International Fraud Awareness Week
International Fraud Awareness Week
While we would all like to believe that people are inherently good and honest (especially around the holidays!), the ugly truth is that some individuals make their living through scams and frauds. Unfortunately, a substantial group targeted by con-artists is senior citizens. According to the Federal Trade Commission, Americans lost in excess of $73 million in scams in 2013. Fraudulent schemes take a variety of forms, and in the past four years, impostor scams - where individuals or groups pretend to be something that they aren't, such as a government official or charitable group - have doubled. Fortunately, the government is taking action to stop fraud. In July, the U.S. Senate Special Committee on Aging held a hearing that focused on the rising trend of scams affecting the senior citizen population. Representatives from the Federal Bureau of Investigation spoke, as well as officials from the FT and the United States Telecom Association. The National Council on Aging (NCOA) has a list of some of the most common scams that target seniors. Here are a few:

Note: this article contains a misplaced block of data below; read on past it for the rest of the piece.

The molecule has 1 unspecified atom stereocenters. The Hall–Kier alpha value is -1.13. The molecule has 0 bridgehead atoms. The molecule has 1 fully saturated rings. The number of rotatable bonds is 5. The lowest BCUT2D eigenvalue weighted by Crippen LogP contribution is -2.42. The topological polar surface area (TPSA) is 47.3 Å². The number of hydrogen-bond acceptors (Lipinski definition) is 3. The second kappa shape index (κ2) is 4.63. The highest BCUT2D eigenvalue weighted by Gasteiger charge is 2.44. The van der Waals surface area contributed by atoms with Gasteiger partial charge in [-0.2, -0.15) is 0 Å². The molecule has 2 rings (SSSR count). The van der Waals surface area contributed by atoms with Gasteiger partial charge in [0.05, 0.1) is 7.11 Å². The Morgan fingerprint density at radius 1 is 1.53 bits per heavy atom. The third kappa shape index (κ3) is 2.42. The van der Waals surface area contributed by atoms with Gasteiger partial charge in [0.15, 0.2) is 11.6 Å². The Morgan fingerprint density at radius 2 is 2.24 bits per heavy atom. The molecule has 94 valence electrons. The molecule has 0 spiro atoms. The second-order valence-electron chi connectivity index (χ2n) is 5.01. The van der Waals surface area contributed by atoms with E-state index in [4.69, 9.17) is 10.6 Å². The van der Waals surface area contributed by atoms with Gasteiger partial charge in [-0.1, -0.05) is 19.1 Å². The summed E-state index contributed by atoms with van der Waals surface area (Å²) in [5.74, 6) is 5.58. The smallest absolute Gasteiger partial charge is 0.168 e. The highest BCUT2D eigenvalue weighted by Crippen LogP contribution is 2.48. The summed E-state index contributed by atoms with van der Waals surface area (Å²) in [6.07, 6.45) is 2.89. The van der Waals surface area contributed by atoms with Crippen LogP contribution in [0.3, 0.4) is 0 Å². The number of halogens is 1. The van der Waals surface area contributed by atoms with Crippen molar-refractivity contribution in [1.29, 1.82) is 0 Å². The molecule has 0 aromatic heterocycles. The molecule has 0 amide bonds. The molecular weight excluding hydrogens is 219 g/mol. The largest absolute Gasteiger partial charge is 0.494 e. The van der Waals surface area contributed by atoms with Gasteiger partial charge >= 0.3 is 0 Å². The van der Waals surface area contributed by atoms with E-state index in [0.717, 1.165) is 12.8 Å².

1. Health care fraud. Seniors understand that they become eligible for Medicare once they turn 65 years of age. Scammers are quite aware of this as well, and as a result will often call beneficiaries, posing as government representatives or insurance agents that offer the program. If seniors are tricked into supplying these fakes with their personal information, they'll frequently bill Medicare for fraudulent services that were never performed. Tips: Make sure you buy from a licensed agent with credentials. Never give out personal information such as your Social Security, bank account or credit-card numbers over the phone, unless you have initiated contact. Be wary of a sales person who claims to be from Medicare, as Medicare typically does not send sales people to solicit your business.
  2. Bogus prescription drugs. One of the reasons why health care is so important to seniors is that it usually provides for the cost of a variety of pharmaceuticals. But in an effort to lower costs further, seniors will occasionally try to shop for prescriptions online. The problem is that some of these "providers" turn out to be counterfeit. Tips: Don’t buy from sellers who don’t require prescriptions, as this is illegal and most likely indicates a scam. Do not substitute an online questionnaire for an in-person physical, as only your physician will be able to understand you medical history and what medicines you should take/avoid. Steer clear of anything that advertises a “miracle drug” or cure.